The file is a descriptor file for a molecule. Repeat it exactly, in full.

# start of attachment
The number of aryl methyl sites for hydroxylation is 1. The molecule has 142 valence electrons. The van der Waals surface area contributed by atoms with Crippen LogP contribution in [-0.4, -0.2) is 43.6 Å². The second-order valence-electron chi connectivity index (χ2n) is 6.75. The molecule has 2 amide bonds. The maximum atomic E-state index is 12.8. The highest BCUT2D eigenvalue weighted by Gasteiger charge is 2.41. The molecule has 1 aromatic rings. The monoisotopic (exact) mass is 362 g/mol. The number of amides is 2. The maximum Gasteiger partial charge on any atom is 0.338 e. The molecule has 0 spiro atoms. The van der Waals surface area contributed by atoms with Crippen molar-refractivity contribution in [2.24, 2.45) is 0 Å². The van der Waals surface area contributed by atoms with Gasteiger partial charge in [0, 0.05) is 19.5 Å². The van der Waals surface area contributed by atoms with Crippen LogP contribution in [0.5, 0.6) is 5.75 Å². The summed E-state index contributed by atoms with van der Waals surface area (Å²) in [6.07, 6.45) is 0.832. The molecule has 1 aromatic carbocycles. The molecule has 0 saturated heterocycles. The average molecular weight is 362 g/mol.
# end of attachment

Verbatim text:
The number of aryl methyl sites for hydroxylation is 1. The molecule has 142 valence electrons. The van der Waals surface area contributed by atoms with Crippen LogP contribution in [-0.4, -0.2) is 43.6 Å². The second-order valence-electron chi connectivity index (χ2n) is 6.75. The molecule has 2 amide bonds. The maximum atomic E-state index is 12.8. The highest BCUT2D eigenvalue weighted by Gasteiger charge is 2.41. The molecule has 1 aromatic rings. The monoisotopic (exact) mass is 362 g/mol. The number of amides is 2. The maximum Gasteiger partial charge on any atom is 0.338 e. The molecule has 0 spiro atoms. The van der Waals surface area contributed by atoms with Crippen molar-refractivity contribution in [2.24, 2.45) is 0 Å². The van der Waals surface area contributed by atoms with Gasteiger partial charge in [0, 0.05) is 19.5 Å². The van der Waals surface area contributed by atoms with Crippen LogP contribution in [0.5, 0.6) is 5.75 Å². The summed E-state index contributed by atoms with van der Waals surface area (Å²) in [6.07, 6.45) is 0.832. The molecule has 1 aromatic carbocycles. The molecule has 0 saturated heterocycles. The average molecular weight is 362 g/mol.